Understanding Lung Cancer Recurrence

Treatment and Prognosis When Lung Cancer Comes Back

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Lung cancer recurrence—even with tumors classified as early stage—is far too common, despite treatments that are currently available. A cancer recurrence is defined as cancer that returns (relapses) after treatment and following a period of time (remission) in which there is no evidence of cancer. On the other hand, cancers that are found within three months of the original diagnosis are usually considered a cancer progression.


A recurrence can be further defined by where it occurs:

  • Local – This is when cancer comes back in the lung, near the original tumor.
  • Regional – When cancer recurs in lymph nodes near the original tumor.
  • Distant – When lung cancer recurs in sites such as the bones, brain, adrenal glands or liver.

The chance that lung cancer will recur depends on many factors, including the type of lung cancer, the stage of lung cancer at which it is diagnosed, and the treatments for the original cancer.

Most lung cancers that recur do so in the first five years following diagnosis. That said, the risk of recurrence never returns to zero. One study that followed 5-year lung cancer survivors found that 87 percent made it another five years cancer-free.


Treatments for lung cancer, such as surgery and radiation therapy, are considered local treatments—that is, they treat cancer that is present near the site of the original tumor. Sometimes cells from the original tumor spread via the bloodstream or lymphatic channels to distant sites, but the cells are too small to be detected by radiological studies. Chemotherapy is designed to treat cancer cells that may have spread in this fashion. Sadly, even with chemotherapy, cells may survive and begin to grow at a later date.


Symptoms of a lung cancer recurrence will depend upon where cancer recurs. If it is a local recurrence, or in lymph nodes near the original tumor, symptoms may include a cough, coughing up blood, shortness of breath, wheezing, or pneumonia. Tumors that recur in the brain may cause dizziness, decreased or double vision, weakness on one side of the body, or loss of coordination. Tumors in the liver may result in abdominal pain, jaundice (a yellowish discoloration of the skin), itching or confusion. Recurrences in the bones most commonly present with deep pain in the chest, back, shoulders, or extremities. More generalized symptoms, such as fatigue and unintentional weight loss, may also signal a recurrence.


Treating a lung cancer recurrence will depend on the site where the cancer recurs. Once lung cancer recurs, there is little chance of the tumor being cured. That said, treatments are available that may both increase survival and improve quality of life. Possible treatments may include:

Surgery - Surgery is not commonly used to treat a lung cancer recurrence but may be used in some cases to treat a local recurrence or to treat isolated tumors in the brain or liver.

Radiation Therapy - The use of radiation therapy may be limited if previous radiation therapy has been given. A simplistic way to think about this is that there is a lifetime dose of radiation therapy that can be delivered to a certain area. Yet even if you have had prior radiation therapy, this is sometimes used to treat a recurrence by using a lesser dose.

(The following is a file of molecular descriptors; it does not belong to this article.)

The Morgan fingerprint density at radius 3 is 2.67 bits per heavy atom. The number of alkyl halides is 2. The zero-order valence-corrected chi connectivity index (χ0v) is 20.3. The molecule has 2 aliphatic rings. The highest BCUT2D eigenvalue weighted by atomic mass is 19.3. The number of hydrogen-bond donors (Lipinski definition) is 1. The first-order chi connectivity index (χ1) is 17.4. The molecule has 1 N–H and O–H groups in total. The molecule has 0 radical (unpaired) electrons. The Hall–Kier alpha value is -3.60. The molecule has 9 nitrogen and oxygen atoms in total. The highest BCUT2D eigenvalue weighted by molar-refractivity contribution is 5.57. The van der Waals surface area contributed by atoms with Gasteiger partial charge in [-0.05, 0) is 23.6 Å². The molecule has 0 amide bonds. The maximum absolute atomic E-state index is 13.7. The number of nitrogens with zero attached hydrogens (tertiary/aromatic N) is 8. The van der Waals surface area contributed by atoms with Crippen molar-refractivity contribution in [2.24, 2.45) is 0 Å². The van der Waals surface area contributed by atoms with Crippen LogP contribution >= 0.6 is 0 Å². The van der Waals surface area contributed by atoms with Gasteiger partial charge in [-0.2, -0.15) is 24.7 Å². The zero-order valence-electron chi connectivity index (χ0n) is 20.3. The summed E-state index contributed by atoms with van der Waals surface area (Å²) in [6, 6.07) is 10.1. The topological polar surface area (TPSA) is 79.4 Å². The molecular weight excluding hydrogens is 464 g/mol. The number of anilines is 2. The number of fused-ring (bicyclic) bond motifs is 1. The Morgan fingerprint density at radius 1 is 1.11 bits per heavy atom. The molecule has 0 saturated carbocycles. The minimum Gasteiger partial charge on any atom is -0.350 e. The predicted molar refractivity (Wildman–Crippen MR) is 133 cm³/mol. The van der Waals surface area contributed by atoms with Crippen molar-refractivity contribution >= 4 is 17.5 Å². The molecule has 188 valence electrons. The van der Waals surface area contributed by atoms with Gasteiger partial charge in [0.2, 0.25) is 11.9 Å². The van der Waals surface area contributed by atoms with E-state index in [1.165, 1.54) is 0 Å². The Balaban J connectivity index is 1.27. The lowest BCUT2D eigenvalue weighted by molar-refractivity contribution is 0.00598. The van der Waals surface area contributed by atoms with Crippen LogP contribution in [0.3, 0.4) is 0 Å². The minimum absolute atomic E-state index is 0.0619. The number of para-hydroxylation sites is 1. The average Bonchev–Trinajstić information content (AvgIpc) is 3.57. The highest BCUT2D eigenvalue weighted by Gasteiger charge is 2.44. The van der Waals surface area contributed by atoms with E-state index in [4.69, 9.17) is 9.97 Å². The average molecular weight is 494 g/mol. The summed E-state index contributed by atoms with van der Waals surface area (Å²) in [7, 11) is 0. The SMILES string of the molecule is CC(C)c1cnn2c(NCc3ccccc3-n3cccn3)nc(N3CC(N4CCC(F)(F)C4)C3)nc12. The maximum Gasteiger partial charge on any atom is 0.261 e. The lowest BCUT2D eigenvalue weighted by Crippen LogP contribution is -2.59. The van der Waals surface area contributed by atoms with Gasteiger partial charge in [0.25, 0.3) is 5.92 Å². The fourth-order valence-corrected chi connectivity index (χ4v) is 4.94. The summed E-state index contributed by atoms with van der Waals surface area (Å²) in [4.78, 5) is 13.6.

Chemotherapy - Chemotherapy is usually the mainstay of treatment for lung cancer recurrence. That said, the chemotherapy that is chosen is usually different than the chemotherapy initially used to treat the tumor. Genetic mutations often occur in tumors that recur, making them resistant to chemotherapy drugs that were used previously.

Targeted Therapies - Targeted therapies are often helpful for people with advanced lung cancer who have an EGFR mutationALK-positive lung cancer or ROS1 positive lung cancer.

Immunotherapy - In 2015, 2 new immunotherapy medications were approved for the treatment of lung cancer. Though these medications do not work for everyone, for some people these treatments have resulted in long-term control of lung cancer which has recurred.

Metastasectomy - When only a few areas of lung cancer spread are present in the brain or the liver—something referred to as "oligometastases" — these areas may be removed via a procedure known as stereotactic body radiotherapy or SBRT. This procedure involves using a high dose of radiation to a small region (that where the metastasis is present) and has resulted in long-term control of metastatic lung cancer for some people.

Clinical Trials – Once a lung cancer recurs, it is usually by definition stage 4. According to the National Cancer Institute, people with stage 4 lung cancer should consider clinical trials as a treatment for their cancer. Learn more about clinical trials.


The prognosis of recurrent lung cancer will depend on many factors, including the site of recurrence, the type of lung cancer, your general health, and the treatments that are chosen to treat the recurrence. Even though a recurrence certainly lowers the expected life expectancy with lung cancer, some people live with good quality of life for many years following a recurrence.


Coping with a cancer recurrence is difficult, as all of the emotions that came with the original diagnosis of cancer resurface. Ask questions. Talk about options. Pull together your support network of loved ones and friends.

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